Base de dados : MedCarib
Pesquisa : D01.248.497.158.291 [Categoria DeCS]
Referências encontradas : 8 [refinar]
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  1 / 8 MedCarib  
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Fotocópia
Id: 13102
Autor: Anon.
Título: Tropical ataxic neuropathy
Fonte: Br Med J;3(619):632-3, Sept. 1968.
Idioma: En.
Responsável: JM3.1 - Médical Library
JM3.1; R31.B75


  2 / 8 MedCarib  
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Fotocópia
Id: 13028
Autor: MacKenzie, A. D; Phillips, C. I.
Título: West Indian amblyopia
Fonte: Brain;91(2):249-60, June 1968.
Idioma: En.
Resumo: The visual fields of ten patients with West Indian amblyopia, but with no other sign of neurological disease, have been carefully charted. The scotomata found varied considerably in size, shape and density between the individuals in the group. They were scattered, and quite large with irregular margins, sometimes with small dense defects in their central areas and usually with very shelving edges; a connexion with the blind spot was often present and/or break-through to the periphery. The causative lesions are likely to be subchiasmal. There is a slight resemblance to the field defects in tobacco amblyopia, but as tobbaco does not seem to be a factor in our cases, cyanide poisoning may be the common factor.(Summary)
Responsável: JM3.1 - Médical Library
JM3.1; RC321.B7


  3 / 8 MedCarib  
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Fotocópia
Id: 12390
Autor: Spillane, John D.
Título: Tropical neurology
Fonte: Proc R Soc Med;62(4):403-10, Apr. 1969.
Idioma: En.
Responsável: JM3.1 - Médical Library
JM3.1; R35.R6


  4 / 8 MedCarib  
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Fotocópia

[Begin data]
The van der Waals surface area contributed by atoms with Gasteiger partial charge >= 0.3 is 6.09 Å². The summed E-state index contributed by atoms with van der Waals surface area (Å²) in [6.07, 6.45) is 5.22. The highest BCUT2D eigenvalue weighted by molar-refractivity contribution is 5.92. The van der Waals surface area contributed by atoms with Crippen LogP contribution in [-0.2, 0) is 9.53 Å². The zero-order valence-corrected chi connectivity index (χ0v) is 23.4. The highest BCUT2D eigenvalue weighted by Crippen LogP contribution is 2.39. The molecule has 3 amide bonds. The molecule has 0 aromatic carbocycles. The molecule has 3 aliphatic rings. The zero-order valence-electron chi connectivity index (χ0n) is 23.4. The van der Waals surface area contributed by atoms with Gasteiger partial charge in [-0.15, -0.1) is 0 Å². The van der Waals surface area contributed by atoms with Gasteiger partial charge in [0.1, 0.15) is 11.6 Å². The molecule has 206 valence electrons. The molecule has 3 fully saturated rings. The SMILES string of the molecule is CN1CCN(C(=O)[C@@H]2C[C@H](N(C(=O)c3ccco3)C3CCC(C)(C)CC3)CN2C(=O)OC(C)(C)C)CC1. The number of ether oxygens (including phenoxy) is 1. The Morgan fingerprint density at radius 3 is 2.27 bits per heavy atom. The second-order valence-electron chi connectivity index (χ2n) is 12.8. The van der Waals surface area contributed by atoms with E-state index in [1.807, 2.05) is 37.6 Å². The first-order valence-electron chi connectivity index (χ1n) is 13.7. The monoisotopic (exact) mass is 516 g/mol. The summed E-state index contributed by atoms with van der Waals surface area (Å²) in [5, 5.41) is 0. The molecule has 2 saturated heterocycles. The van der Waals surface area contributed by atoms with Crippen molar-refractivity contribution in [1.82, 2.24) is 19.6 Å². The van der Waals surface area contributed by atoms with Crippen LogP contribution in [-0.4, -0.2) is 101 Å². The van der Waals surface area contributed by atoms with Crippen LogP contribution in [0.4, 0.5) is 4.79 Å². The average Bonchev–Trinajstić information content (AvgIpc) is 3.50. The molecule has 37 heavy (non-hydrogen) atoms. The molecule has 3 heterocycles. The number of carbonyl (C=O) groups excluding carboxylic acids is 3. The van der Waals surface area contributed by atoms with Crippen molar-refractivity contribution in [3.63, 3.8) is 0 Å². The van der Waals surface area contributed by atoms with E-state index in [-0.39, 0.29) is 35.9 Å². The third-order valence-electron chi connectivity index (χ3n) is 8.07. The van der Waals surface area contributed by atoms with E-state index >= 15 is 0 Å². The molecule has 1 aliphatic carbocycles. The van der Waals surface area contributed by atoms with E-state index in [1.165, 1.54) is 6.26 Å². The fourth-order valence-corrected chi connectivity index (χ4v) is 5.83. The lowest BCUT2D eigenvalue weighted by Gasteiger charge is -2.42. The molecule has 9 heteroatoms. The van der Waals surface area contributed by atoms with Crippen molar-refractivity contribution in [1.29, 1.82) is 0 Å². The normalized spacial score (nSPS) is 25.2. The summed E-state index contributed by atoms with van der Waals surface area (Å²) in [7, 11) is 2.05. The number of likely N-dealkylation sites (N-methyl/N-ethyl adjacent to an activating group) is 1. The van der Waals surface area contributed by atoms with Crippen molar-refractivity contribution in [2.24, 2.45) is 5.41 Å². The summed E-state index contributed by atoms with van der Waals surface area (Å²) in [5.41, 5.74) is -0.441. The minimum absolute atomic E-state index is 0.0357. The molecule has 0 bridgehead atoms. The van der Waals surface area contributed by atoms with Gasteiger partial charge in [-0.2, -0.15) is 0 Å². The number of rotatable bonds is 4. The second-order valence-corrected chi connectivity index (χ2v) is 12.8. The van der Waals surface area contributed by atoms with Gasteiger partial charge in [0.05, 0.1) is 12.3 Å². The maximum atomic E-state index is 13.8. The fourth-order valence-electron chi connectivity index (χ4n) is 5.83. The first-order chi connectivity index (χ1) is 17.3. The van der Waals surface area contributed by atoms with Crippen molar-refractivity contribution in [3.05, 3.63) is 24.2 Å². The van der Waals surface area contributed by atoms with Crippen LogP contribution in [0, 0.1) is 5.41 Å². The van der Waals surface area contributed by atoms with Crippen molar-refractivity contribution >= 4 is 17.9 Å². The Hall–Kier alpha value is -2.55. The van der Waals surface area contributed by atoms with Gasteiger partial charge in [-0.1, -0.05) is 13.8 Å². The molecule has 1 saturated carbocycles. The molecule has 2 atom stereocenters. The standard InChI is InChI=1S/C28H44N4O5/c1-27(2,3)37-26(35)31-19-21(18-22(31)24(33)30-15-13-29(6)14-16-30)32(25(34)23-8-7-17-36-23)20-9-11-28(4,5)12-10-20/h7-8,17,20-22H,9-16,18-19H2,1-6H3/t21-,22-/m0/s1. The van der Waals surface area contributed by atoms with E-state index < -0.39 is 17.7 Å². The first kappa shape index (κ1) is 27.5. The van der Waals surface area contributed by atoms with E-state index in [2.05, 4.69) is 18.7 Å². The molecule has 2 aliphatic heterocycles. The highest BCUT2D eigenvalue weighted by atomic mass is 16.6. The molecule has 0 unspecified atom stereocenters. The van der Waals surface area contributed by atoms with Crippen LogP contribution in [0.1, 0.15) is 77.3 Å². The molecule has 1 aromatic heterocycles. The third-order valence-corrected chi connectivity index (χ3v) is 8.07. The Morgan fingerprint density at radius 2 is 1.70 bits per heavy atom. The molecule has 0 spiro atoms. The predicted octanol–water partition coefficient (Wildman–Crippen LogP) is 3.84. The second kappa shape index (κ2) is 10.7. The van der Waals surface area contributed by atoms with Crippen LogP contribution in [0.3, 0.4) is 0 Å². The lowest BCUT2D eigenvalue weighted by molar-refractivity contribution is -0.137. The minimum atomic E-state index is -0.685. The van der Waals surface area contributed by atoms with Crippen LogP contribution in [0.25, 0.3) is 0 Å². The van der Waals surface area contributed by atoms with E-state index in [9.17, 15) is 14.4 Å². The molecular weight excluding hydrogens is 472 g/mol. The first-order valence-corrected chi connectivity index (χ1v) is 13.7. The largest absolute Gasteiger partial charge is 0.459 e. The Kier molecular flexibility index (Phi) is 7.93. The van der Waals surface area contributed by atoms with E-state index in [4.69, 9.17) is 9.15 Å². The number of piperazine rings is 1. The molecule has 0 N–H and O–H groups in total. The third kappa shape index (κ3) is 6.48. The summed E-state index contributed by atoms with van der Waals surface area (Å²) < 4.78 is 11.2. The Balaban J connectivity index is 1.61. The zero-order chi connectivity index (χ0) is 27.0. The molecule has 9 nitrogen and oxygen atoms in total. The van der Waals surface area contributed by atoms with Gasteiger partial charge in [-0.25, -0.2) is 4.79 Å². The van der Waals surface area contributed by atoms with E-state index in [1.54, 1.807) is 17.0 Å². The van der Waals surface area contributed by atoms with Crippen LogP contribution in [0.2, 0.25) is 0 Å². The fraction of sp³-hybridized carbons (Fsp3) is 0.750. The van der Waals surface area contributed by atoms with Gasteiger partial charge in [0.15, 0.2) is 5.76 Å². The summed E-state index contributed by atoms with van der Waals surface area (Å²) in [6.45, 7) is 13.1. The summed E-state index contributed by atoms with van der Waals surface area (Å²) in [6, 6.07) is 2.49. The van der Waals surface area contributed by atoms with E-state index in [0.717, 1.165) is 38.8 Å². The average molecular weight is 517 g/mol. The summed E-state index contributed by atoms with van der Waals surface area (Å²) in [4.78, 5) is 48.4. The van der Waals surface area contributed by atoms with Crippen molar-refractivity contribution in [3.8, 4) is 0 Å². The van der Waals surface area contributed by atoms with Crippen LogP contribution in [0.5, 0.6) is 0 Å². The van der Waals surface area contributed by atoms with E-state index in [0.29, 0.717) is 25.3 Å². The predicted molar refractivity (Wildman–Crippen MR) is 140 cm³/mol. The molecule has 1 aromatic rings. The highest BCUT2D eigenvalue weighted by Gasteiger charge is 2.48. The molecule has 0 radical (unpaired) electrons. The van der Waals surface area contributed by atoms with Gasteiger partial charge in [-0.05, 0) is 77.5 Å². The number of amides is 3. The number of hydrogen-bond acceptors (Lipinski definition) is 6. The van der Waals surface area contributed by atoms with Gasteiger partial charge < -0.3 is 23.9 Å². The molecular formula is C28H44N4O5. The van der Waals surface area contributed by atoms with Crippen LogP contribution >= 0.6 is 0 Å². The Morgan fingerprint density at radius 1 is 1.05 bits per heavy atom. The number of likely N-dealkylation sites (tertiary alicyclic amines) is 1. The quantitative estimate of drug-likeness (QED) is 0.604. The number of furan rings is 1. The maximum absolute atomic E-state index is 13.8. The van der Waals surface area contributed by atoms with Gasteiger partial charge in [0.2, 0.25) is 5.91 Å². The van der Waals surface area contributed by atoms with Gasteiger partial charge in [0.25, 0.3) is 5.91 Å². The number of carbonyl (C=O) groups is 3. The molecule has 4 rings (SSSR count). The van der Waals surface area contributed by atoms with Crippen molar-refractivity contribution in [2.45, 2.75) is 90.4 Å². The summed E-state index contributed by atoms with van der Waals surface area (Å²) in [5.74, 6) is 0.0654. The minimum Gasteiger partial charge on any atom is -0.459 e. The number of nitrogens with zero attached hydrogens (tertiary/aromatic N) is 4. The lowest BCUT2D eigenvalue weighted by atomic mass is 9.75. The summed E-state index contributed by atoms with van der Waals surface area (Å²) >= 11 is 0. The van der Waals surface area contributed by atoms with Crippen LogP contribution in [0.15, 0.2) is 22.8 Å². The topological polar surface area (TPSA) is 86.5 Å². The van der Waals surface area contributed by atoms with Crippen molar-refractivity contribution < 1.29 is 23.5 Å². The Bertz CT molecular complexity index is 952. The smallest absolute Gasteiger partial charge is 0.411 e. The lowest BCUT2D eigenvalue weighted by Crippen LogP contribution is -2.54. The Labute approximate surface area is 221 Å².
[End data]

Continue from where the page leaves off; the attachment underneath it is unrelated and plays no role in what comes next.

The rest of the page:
Id: 11636
Autor: Bennett, Franklyn I; Morgan, Owen St. C; Golden, Michael H. N; Stennett Dawkins, Memory A.
Título: Plasma thiocyanate and free radicals in Jamaican neuropathy (tropical paraparesis
Fonte: West Indian med. j;36(3):163-5, Sept. 1987.
Idioma: En.
Resumo: Tropical spastic paraparesis (TSP) in West African countries is caused by a combination of excess cyanide from the ingestion of cassava and a deficiency of the sulphur-containing amino-acids required to detoxify the cyanide. Free radical damage to long axons has also been reported to result in damage similar to that seen in Jamaican TSP. To investigate the possibility that these mechanisms may be responsible for Jamaican TSP, venous blood from non-smoking blood donors and 22 patients with TSP were analysed for thiocyanate, superoxide dismutase and glutathione. Serum thiocyanate is an index of cyanide exposure. Superoxide damage is an important sulphur-containing peptiae. Levels of thiocyanate in the patients with TSP were similar to those in control patients. Glutathione was elevated in all the patients, and a superoxide dismutase activity was normal. The low levels of thiocyanate suggest that cyanide toxicity is not the primary cause of Jamaican TSP and, in any event, sufficient amounts of sulphur-containing amino-acids are present to detoxify cyanide. Free radical mechanisms are also unlikely to be responsible for damage to the neurons in these patients (AU)
Responsável: JM3.1 - Médical Library
JM3.1; R18.W4


  5 / 8 MedCarib  
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Fotocópia
Id: 10637
Autor: Montgomery, R. Darragh.